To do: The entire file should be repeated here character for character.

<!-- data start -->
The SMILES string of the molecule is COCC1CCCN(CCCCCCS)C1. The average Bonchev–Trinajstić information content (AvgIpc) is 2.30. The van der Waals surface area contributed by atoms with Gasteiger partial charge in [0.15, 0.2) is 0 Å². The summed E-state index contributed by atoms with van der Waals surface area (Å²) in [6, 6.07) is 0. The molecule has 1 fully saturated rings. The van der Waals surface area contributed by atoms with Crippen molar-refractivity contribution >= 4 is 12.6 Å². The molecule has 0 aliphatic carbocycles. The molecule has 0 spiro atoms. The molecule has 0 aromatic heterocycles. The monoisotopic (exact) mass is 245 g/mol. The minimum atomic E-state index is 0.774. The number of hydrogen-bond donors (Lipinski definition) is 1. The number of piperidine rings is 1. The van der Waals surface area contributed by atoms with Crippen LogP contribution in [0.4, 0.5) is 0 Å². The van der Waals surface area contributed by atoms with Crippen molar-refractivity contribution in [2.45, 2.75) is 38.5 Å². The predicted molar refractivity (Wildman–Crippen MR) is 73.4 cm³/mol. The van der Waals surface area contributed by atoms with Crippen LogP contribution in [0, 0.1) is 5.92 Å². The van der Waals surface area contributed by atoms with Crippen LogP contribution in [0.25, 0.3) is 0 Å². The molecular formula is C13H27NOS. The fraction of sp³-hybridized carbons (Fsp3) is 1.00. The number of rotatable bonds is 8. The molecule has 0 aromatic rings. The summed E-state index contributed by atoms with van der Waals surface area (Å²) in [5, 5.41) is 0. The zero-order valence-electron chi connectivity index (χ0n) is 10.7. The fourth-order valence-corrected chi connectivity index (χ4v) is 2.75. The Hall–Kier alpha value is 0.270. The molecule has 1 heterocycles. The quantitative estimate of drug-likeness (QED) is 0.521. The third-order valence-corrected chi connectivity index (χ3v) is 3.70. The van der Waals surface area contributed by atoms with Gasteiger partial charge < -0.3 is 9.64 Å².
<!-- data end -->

The SMILES string of the molecule is COCC1CCCN(CCCCCCS)C1. The average Bonchev–Trinajstić information content (AvgIpc) is 2.30. The van der Waals surface area contributed by atoms with Gasteiger partial charge in [0.15, 0.2) is 0 Å². The summed E-state index contributed by atoms with van der Waals surface area (Å²) in [6, 6.07) is 0. The molecule has 1 fully saturated rings. The van der Waals surface area contributed by atoms with Crippen molar-refractivity contribution >= 4 is 12.6 Å². The molecule has 0 aliphatic carbocycles. The molecule has 0 spiro atoms. The molecule has 0 aromatic heterocycles. The monoisotopic (exact) mass is 245 g/mol. The minimum atomic E-state index is 0.774. The number of hydrogen-bond donors (Lipinski definition) is 1. The number of piperidine rings is 1. The van der Waals surface area contributed by atoms with Crippen LogP contribution in [0.4, 0.5) is 0 Å². The van der Waals surface area contributed by atoms with Crippen molar-refractivity contribution in [2.45, 2.75) is 38.5 Å². The predicted molar refractivity (Wildman–Crippen MR) is 73.4 cm³/mol. The van der Waals surface area contributed by atoms with Crippen LogP contribution in [0, 0.1) is 5.92 Å². The van der Waals surface area contributed by atoms with Crippen LogP contribution in [0.25, 0.3) is 0 Å². The molecular formula is C13H27NOS. The fraction of sp³-hybridized carbons (Fsp3) is 1.00. The number of rotatable bonds is 8. The molecule has 0 aromatic rings. The summed E-state index contributed by atoms with van der Waals surface area (Å²) in [5, 5.41) is 0. The zero-order valence-electron chi connectivity index (χ0n) is 10.7. The fourth-order valence-corrected chi connectivity index (χ4v) is 2.75. The Hall–Kier alpha value is 0.270. The molecule has 1 heterocycles. The quantitative estimate of drug-likeness (QED) is 0.521. The third-order valence-corrected chi connectivity index (χ3v) is 3.70. The van der Waals surface area contributed by atoms with Gasteiger partial charge < -0.3 is 9.64 Å².